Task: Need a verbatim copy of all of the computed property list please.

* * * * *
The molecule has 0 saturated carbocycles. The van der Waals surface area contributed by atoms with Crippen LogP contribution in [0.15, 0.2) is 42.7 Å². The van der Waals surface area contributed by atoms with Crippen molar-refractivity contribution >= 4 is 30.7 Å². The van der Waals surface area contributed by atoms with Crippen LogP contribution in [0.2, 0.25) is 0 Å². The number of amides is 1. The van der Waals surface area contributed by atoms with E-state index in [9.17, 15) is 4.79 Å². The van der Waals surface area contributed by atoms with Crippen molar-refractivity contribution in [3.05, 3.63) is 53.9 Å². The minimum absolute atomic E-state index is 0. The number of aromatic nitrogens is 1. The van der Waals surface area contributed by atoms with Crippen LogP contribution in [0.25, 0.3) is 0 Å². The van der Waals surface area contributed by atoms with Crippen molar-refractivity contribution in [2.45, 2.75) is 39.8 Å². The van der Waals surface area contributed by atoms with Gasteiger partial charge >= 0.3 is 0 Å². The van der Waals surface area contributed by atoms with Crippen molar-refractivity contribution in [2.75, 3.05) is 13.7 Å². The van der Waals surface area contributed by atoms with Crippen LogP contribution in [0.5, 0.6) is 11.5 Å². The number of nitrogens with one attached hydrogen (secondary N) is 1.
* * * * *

The molecule has 0 saturated carbocycles. The van der Waals surface area contributed by atoms with Crippen LogP contribution in [0.15, 0.2) is 42.7 Å². The van der Waals surface area contributed by atoms with Crippen molar-refractivity contribution >= 4 is 30.7 Å². The van der Waals surface area contributed by atoms with Crippen LogP contribution in [0.2, 0.25) is 0 Å². The number of amides is 1. The van der Waals surface area contributed by atoms with E-state index in [9.17, 15) is 4.79 Å². The van der Waals surface area contributed by atoms with Crippen molar-refractivity contribution in [3.05, 3.63) is 53.9 Å². The minimum absolute atomic E-state index is 0. The number of aromatic nitrogens is 1. The van der Waals surface area contributed by atoms with Crippen LogP contribution in [0.25, 0.3) is 0 Å². The van der Waals surface area contributed by atoms with Crippen molar-refractivity contribution in [2.45, 2.75) is 39.8 Å². The van der Waals surface area contributed by atoms with Gasteiger partial charge >= 0.3 is 0 Å². The van der Waals surface area contributed by atoms with Crippen molar-refractivity contribution in [2.75, 3.05) is 13.7 Å². The van der Waals surface area contributed by atoms with Crippen LogP contribution in [0.5, 0.6) is 11.5 Å². The number of nitrogens with one attached hydrogen (secondary N) is 1.